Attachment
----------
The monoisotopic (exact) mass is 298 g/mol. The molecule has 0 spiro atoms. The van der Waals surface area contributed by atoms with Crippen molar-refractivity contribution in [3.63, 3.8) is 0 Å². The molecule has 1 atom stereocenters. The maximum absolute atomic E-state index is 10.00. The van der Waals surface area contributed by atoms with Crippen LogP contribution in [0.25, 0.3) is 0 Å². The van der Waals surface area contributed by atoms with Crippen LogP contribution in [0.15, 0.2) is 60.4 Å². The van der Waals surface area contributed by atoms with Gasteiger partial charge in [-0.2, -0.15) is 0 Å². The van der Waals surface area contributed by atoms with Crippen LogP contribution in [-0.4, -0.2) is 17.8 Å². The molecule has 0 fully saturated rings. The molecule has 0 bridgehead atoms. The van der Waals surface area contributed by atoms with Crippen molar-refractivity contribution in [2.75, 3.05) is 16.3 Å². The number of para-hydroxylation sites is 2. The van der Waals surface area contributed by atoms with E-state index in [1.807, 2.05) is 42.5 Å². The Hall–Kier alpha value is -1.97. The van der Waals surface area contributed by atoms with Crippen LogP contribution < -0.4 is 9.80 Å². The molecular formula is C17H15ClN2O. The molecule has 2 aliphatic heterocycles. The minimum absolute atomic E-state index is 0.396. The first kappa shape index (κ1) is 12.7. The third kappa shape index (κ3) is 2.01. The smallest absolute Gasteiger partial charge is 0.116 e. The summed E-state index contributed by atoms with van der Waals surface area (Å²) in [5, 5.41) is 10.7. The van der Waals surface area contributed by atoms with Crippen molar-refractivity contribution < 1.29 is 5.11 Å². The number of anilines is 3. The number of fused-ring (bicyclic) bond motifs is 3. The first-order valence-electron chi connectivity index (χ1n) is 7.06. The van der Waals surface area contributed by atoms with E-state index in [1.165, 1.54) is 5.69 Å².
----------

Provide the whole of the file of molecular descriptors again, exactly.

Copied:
The monoisotopic (exact) mass is 298 g/mol. The molecule has 0 spiro atoms. The van der Waals surface area contributed by atoms with Crippen molar-refractivity contribution in [3.63, 3.8) is 0 Å². The molecule has 1 atom stereocenters. The maximum absolute atomic E-state index is 10.00. The van der Waals surface area contributed by atoms with Crippen LogP contribution in [0.25, 0.3) is 0 Å². The van der Waals surface area contributed by atoms with Crippen LogP contribution in [0.15, 0.2) is 60.4 Å². The van der Waals surface area contributed by atoms with Gasteiger partial charge in [-0.2, -0.15) is 0 Å². The van der Waals surface area contributed by atoms with Crippen LogP contribution in [-0.4, -0.2) is 17.8 Å². The molecule has 0 fully saturated rings. The molecule has 0 bridgehead atoms. The van der Waals surface area contributed by atoms with Crippen molar-refractivity contribution in [2.75, 3.05) is 16.3 Å². The number of para-hydroxylation sites is 2. The van der Waals surface area contributed by atoms with E-state index in [1.807, 2.05) is 42.5 Å². The Hall–Kier alpha value is -1.97. The van der Waals surface area contributed by atoms with Crippen LogP contribution < -0.4 is 9.80 Å². The molecular formula is C17H15ClN2O. The molecule has 2 aliphatic heterocycles. The minimum absolute atomic E-state index is 0.396. The first kappa shape index (κ1) is 12.7. The third kappa shape index (κ3) is 2.01. The smallest absolute Gasteiger partial charge is 0.116 e. The summed E-state index contributed by atoms with van der Waals surface area (Å²) in [5, 5.41) is 10.7. The van der Waals surface area contributed by atoms with Crippen molar-refractivity contribution < 1.29 is 5.11 Å². The number of anilines is 3. The number of fused-ring (bicyclic) bond motifs is 3. The first-order valence-electron chi connectivity index (χ1n) is 7.06. The van der Waals surface area contributed by atoms with E-state index in [1.165, 1.54) is 5.69 Å².